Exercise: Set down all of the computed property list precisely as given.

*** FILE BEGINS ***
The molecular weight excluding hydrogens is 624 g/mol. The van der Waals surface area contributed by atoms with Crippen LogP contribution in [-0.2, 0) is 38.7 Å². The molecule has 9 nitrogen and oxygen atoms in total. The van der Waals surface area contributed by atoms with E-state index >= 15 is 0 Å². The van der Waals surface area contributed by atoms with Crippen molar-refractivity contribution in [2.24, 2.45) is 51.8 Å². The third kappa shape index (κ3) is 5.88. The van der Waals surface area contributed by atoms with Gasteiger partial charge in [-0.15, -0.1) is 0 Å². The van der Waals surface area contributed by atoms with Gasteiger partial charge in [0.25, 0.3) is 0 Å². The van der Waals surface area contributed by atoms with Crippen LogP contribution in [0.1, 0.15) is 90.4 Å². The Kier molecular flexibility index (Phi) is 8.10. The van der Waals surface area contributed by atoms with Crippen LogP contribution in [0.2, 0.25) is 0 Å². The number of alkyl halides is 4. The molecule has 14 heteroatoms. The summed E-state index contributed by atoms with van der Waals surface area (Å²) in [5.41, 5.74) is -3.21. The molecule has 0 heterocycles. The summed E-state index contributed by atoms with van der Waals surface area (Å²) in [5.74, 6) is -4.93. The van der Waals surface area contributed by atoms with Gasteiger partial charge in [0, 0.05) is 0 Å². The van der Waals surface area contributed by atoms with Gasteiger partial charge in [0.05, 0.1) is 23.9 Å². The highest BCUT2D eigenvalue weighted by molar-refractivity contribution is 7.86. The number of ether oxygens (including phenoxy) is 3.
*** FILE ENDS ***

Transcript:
The molecular weight excluding hydrogens is 624 g/mol. The van der Waals surface area contributed by atoms with Crippen LogP contribution in [-0.2, 0) is 38.7 Å². The molecule has 9 nitrogen and oxygen atoms in total. The van der Waals surface area contributed by atoms with E-state index >= 15 is 0 Å². The van der Waals surface area contributed by atoms with Crippen molar-refractivity contribution in [2.24, 2.45) is 51.8 Å². The third kappa shape index (κ3) is 5.88. The van der Waals surface area contributed by atoms with Gasteiger partial charge in [-0.15, -0.1) is 0 Å². The van der Waals surface area contributed by atoms with Gasteiger partial charge in [0.25, 0.3) is 0 Å². The van der Waals surface area contributed by atoms with Crippen LogP contribution in [0.1, 0.15) is 90.4 Å². The Kier molecular flexibility index (Phi) is 8.10. The van der Waals surface area contributed by atoms with Crippen LogP contribution in [0.2, 0.25) is 0 Å². The number of alkyl halides is 4. The molecule has 14 heteroatoms. The summed E-state index contributed by atoms with van der Waals surface area (Å²) in [5.41, 5.74) is -3.21. The molecule has 0 heterocycles. The summed E-state index contributed by atoms with van der Waals surface area (Å²) in [5.74, 6) is -4.93. The van der Waals surface area contributed by atoms with Gasteiger partial charge in [0, 0.05) is 0 Å². The van der Waals surface area contributed by atoms with Gasteiger partial charge in [0.05, 0.1) is 23.9 Å². The highest BCUT2D eigenvalue weighted by molar-refractivity contribution is 7.86. The number of ether oxygens (including phenoxy) is 3.